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3 Principles for Earning the Status of Trusted Advisor

By Bob Parks

3 Principles for Earning the Status of Trusted Advisor

This past week David Yesford, Senior Vice President, Wilson Learning Worldwide and Michael Leimbach, Vice-President, Global Research and Design posted their new post 3 Principles for Earning the Status of Trusted Advisor and we think it strikes on an important topic that is key to the growth of your organization. Enjoy the post.

While it is all well and good – even honorable, really – to associate selling success with being a trusted advisor, what does it take to earn that status with customers in today’s buying environment? Research by CSO Insights, the Aberdeen Group, and others has shown that just telling salespeople to be trusted advisors has not worked: win rates have fallen, no-decision rates have grown. Customer behaviors seem to be saying that they don’t trust salespeople’s intent, and don’t see them as a credible advisor. To address this concern, let’s explore three key principles that point the way to becoming a trusted advisor.

Creating the Trust in Trusted Advisor

We have all seen articles stating that “relationship selling” is dead. However, salespeople will say trust, the foundation of relationship selling, is a must. Salespeople know that if you don’t have a strong, trusting relationship with your customer, you will never be seen as a trusted advisor, and you will never be successful.

First and foremost, creating a trusting relationship requires both a mindset and a set of actions. A salesperson must truly believe that his/her job is to help customers solve their problems. Salespeople who mentally calculate their commission during a sale will quickly be seen for what they are, someone more interested in making the sale than they are in the customers’ needs and expectations.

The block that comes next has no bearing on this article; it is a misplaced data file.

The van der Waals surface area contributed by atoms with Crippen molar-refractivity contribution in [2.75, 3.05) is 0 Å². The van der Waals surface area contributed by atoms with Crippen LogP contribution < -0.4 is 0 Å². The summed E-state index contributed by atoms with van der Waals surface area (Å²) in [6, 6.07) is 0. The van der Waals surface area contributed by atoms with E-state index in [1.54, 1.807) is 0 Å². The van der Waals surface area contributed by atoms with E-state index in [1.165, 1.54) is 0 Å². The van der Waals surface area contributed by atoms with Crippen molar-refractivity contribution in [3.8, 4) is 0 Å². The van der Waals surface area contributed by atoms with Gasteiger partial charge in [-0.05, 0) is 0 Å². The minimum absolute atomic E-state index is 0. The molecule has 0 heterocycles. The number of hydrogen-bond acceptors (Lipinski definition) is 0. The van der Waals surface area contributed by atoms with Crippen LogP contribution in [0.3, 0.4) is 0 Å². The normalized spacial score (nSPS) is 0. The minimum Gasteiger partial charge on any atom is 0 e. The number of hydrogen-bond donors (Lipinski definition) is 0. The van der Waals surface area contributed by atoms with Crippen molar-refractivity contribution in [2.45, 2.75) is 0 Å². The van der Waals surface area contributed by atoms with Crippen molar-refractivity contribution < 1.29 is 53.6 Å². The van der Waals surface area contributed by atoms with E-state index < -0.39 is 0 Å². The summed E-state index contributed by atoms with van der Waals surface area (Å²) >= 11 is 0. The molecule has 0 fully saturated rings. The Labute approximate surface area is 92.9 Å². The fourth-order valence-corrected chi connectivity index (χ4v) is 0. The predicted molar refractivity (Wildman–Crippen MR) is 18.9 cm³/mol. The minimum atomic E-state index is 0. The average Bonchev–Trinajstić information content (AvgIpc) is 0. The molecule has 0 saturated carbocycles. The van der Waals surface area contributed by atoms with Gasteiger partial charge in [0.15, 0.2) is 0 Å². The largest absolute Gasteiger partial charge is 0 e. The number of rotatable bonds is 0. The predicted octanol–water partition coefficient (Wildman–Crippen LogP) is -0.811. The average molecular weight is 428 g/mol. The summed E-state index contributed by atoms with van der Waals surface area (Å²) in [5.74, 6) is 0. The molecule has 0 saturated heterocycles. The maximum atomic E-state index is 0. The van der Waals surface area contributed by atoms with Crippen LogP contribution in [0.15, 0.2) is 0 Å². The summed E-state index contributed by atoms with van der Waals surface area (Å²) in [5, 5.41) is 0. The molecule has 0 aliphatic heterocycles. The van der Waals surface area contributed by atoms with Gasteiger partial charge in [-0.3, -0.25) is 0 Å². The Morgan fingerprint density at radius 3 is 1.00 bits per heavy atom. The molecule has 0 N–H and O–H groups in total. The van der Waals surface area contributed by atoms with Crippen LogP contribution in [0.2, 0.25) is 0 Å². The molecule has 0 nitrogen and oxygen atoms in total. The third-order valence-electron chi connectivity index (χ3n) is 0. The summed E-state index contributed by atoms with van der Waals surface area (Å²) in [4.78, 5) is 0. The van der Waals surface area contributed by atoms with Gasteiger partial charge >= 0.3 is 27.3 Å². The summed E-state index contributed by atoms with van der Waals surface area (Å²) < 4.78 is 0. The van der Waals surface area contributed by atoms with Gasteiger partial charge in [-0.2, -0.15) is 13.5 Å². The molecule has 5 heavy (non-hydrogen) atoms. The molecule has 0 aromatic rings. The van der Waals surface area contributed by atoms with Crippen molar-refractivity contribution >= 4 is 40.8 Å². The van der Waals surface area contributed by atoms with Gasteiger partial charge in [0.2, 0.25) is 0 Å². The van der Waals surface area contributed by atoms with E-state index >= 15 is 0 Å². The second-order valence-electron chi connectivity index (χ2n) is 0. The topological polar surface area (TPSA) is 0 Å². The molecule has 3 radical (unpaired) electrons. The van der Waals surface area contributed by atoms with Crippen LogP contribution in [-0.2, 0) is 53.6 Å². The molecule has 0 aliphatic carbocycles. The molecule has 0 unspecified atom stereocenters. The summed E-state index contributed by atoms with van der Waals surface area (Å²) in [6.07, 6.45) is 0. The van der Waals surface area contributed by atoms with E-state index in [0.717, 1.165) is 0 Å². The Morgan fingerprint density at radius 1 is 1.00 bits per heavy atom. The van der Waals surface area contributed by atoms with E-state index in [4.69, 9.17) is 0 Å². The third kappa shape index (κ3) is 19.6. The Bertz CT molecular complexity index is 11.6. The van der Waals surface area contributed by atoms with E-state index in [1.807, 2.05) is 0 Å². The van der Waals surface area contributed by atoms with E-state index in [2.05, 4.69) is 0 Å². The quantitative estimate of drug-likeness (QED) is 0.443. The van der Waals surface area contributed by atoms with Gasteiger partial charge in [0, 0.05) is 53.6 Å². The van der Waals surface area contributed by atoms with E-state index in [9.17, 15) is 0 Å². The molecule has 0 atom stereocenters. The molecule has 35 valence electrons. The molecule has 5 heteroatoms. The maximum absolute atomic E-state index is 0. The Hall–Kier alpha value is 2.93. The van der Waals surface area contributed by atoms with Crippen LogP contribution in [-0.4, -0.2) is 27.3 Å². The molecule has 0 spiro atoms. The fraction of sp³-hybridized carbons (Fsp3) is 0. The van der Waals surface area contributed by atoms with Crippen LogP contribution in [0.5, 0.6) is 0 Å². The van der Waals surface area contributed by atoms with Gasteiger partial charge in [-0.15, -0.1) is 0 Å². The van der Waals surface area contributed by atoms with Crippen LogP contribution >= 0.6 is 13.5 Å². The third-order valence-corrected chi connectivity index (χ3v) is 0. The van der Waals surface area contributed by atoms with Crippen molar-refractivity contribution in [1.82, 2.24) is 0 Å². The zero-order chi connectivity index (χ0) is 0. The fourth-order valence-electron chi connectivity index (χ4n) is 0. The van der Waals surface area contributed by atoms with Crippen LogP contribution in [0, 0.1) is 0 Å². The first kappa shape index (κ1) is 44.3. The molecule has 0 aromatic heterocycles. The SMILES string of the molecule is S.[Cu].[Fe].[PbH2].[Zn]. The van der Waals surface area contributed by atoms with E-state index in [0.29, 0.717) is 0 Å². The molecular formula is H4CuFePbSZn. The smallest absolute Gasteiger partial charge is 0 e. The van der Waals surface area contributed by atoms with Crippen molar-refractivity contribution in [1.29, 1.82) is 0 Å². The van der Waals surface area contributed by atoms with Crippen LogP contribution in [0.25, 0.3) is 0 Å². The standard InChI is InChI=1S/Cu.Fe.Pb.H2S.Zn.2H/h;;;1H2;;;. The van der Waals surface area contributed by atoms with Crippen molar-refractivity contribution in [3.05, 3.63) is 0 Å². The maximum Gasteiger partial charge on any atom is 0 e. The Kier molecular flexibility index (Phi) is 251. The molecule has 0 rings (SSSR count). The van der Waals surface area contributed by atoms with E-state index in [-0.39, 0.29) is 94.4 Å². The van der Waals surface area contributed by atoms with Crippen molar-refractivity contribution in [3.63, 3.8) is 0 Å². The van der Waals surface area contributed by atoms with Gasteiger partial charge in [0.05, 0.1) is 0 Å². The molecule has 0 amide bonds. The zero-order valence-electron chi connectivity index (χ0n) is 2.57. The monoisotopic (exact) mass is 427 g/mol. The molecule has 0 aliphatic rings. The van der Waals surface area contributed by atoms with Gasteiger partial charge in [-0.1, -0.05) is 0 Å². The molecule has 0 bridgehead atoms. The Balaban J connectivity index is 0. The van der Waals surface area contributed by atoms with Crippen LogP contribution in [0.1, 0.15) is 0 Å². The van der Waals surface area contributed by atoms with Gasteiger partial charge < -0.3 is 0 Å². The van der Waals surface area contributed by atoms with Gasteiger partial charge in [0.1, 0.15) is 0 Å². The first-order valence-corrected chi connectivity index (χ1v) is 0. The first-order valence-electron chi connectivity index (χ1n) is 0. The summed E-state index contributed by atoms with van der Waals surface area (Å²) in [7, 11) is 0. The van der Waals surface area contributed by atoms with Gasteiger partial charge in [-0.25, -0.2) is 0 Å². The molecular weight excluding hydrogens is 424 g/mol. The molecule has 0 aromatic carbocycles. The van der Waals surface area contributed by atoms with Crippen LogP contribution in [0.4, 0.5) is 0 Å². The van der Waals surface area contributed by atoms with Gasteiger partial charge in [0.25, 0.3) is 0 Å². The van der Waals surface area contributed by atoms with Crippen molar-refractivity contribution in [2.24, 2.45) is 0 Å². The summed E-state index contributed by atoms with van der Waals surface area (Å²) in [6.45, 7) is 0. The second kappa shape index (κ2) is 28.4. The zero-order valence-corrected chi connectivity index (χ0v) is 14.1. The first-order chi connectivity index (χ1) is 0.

In addition to having the right mindset, trusted advisors know how to demonstrate their sincere interest in helping the customer. The discipline of relationship selling is knowing how to show empathy, how to demonstrate credibility and competence, and how to anticipate customers’ concerns.

It is this mindset and set of actions that a salesperson must have to approach the sales process with authenticity, passion, and positive intent. Relationship selling is about who you are and what you do, and is communicated by actions focused on the customer and their needs. This leads to trust.

Facilitate the Customer’s Buying Process

For many years sales executives have drilled into salespeople that they must follow a systematic “sales process.” Countless resources have gone into developing procedures, software, websites, and checklists – all demanding that there is one best way to structure the “sale.” This is wrong.

The best “selling process” does not sell, it enables the customer to buy. The antithesis of the trusted advisor is the salesperson who believes that, if I just follow these five (or seven or nine) sales process steps, I will be successful. The action of a trusted advisor is to help the customer buy the way they want to buy, nothow you want to sell.